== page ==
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  1. The set $S$ of all rational numbers whose denominators are prime.

  2. $S = \{(-1)^{n}+\frac{1}{n}\mid n\in\mathbb{N}\}$

  3. $S = (0,1) $

I have answers for these from the back of a book but I'm not sure about the intuition behind finding the limit points.

Edit: I understand #3 now, all $x\in[0,1]$ are accumulation points since an open ball around any of those points contains infinitely many points of $S$.

Not sure on how to approach #1 though.

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This community could help you better if you could explain your own thoughts on the problem and where you feel you are stuck. –  Grumpy Parsnip Jan 24 '12 at 4:06

1 Answer 1

The formal definition states that a point $x$ is a limit point of $S$ unlesss there exists a neighborhood of $x$ that doesn't contain any points of $S$ (except, possibly, $x$ itself). Intuitively, if there are elements of $S$ that are really close to $x$, then $x$ is a limit point.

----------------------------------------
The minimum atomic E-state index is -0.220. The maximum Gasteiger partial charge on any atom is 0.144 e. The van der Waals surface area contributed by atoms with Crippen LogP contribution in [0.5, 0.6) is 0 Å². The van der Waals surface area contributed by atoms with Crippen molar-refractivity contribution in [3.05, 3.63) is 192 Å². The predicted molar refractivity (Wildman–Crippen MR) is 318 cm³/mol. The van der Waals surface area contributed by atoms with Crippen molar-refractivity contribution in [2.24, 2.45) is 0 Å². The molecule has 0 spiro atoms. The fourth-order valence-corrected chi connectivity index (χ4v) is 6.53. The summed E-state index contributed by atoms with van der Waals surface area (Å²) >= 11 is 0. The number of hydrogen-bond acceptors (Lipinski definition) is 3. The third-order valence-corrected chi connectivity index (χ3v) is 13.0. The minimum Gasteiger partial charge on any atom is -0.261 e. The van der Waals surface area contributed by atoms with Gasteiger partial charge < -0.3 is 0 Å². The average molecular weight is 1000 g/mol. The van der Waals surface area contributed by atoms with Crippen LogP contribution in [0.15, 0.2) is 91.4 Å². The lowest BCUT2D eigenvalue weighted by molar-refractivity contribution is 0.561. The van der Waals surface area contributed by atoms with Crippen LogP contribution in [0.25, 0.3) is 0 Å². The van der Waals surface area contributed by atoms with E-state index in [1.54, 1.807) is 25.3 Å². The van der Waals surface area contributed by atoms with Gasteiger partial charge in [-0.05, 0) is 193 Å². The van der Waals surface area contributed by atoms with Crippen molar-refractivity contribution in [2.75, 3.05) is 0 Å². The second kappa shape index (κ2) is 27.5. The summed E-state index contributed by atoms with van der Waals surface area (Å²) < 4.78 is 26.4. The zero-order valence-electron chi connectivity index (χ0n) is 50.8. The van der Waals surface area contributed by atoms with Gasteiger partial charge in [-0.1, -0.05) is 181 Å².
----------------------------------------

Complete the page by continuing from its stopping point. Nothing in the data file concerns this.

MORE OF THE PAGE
Let's handle your examples one at a time, starting with #3. The point $0$ is a limit point of $S$, because there are points in the open interval $(0,1)$ that are extremely close to $0$. Similarly, $1$ is a limit point, along with everything in $S$ itself. However, $17$ for example is not a limit point, because the neighborhood $(16, 18)$ contains nothing from $S$. This should be intuitively clear.

#2 is more difficult (for some reason, your textbook seems to put the harder problems first!), but you should be able to handle it if you consider the cases where $n$ is even and odd separately. Graph the points if you aren't sure.

#1 is less clear still. Hint: you should be able to show that $S$ is dense in $R$. You might want to use the fact that there are infinitely many primes.

Comment if you want any more help!

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By the way, "unlesss" means "unless and only unless". It's analogous to "iff". I have no idea how standard this notation is, but it's cute. –  Lopsy Jan 24 '12 at 4:13

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